NBC has come around to the idea of tracking buzz. Once skeptical about the value of measuring the level of Internet chatter surrounding TV programs, the network is now in “serious conversations” to close a deal with Nielsen BuzzMetrics to find out what people are saying about shows like its new drama Studio 60 on the Sunset Strip. And NBC is not alone. As TV audiences spend more time online, networks are increasingly turning to buzz-tracking data—and paying as much as $1 million—for a more detailed picture of their fragmented audiences than ratings alone can provide. As a result, buzz-tracking companies are rising to meet the demand, with augmented services and new products.
“We’re in this environment now where everybody’s just so hungry for as much information as we can get with respect to how folks are using different platforms and media,” says NBC Universal President of Research and Media Development Alan Wurtzel, who was initially wary that data might be skewed by mass efforts to sway opinion. “I remain skeptical, but I’m also open. We’re anxious to experiment with every legitimate way to understand the contemporary media environment.”
ABC and CBS are both working with BuzzMetrics and Toronto-based Brandimensions. Fox is now the charter partner in a new service from consumer-research firm OTX. (ABC executives were unavailable for comment; CBS and Fox executives declined to comment.)
OTX’s service, which launched in mid 2005, costs in the “low to mid four figures” per week for access to daily surveys, says Aaron Paquette, VP of media and entertainment insights.
The company polls some 2,100 people live and online weekly, probing their awareness of shows: Have they heard of them? Are they hearing good things? Clients can also pay up to $2,000 more a week to add questions on topics like scheduling or interest in a show’s Website.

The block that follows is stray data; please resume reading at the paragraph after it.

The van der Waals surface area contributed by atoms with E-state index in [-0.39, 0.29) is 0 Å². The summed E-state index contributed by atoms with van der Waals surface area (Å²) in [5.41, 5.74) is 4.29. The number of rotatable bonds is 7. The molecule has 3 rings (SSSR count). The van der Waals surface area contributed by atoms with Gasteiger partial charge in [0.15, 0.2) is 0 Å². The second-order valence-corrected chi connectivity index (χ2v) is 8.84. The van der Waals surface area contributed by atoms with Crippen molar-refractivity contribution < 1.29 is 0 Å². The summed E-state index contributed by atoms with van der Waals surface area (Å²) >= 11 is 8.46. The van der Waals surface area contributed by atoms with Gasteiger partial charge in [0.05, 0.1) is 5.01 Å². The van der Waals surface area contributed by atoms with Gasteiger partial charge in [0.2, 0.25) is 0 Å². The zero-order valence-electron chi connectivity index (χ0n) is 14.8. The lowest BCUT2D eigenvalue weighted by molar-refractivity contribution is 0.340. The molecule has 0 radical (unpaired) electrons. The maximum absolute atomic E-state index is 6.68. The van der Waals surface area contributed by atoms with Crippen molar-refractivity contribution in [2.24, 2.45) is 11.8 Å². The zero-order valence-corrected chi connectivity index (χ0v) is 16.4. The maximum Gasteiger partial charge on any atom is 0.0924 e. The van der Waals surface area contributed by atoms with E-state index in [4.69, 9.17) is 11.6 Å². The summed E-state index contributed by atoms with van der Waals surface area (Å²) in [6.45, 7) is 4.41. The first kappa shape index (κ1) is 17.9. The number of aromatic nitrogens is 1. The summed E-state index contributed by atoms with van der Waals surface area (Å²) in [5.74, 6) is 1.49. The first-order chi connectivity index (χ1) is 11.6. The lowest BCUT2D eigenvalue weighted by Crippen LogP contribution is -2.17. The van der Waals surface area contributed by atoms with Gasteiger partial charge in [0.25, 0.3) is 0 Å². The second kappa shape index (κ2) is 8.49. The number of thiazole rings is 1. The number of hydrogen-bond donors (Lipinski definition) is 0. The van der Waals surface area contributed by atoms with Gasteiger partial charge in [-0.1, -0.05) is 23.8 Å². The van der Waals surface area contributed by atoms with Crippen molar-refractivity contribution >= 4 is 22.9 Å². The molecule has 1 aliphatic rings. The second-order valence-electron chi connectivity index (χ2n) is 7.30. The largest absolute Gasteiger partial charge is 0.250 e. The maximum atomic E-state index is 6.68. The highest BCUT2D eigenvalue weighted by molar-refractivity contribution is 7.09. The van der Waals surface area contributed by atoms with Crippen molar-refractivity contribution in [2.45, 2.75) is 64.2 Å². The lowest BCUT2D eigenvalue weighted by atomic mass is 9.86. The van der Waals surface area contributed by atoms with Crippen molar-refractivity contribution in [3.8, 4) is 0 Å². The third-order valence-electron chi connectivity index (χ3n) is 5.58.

“It helps you predict what shows are going to get the most sampling and, at least near term, which premieres you want to get in on,” says Kris Magel, senior VP and account manager at Zenith Media, who looked at several services last fall and found some to be accurate forecasters of shows’ success.
Brandimensions, which reports “triple-digit growth” in revenue since last year, now offers data to media buyers and advertisers, including a major automaker.
The company mines some 2.3 million Websites for TV buzz and then filters the content through human researchers, who scan for attributes, like sarcasm, that a computer can’t detect. The company charges from $100,000 for three TV reports a year to $1 million for custom research and detailed diagnostic analyses each month.
BuzzMetrics has expanded the frequency of its updates since being acquired by Nielsen Media Research last year. In August, the company began offering three- to five-page weekly reports tracking comments about shows made on “consumer-generated media,” such as blogs, message boards, chatrooms and social-networking sites.
Fifteen networks have signed up for the “TV BuzzMetrics Buzz Briefs,” which cost in the “thousands per week,” says Dan Mecham, VP/general manager of entertainment, adding that he no longer has to convince TV executives that Internet chatter is worth following.
“A few years ago, we had to sell the religion as well as the product,” he says. “That’s increasingly less the case.”
Not everyone is sold on the idea. For cable networks, with smaller budgets and fewer shows to launch than broadcast networks, the services can prove too costly. Colleen Fahey Rush, MTV Networks’ executive VP of research, says buzz-tracking “just hasn’t felt like a real strong fit for how we run our business.
“We’re very busily devoting dollars and resources and time against uncovering consumer insights about all kind of other platforms, devices and content experiences,” she continues. “I can get a sense of what people are talking about by monitoring the [message] boards myself.”
The chatter, however, isn’t always on the money. While the negative response to Fox’s Happy Hour has been borne out in its ratings, Studio 60, the show Brandimensions concluded was “poised to become the breakout hit of the new fall season,” has not lived up to the buzz.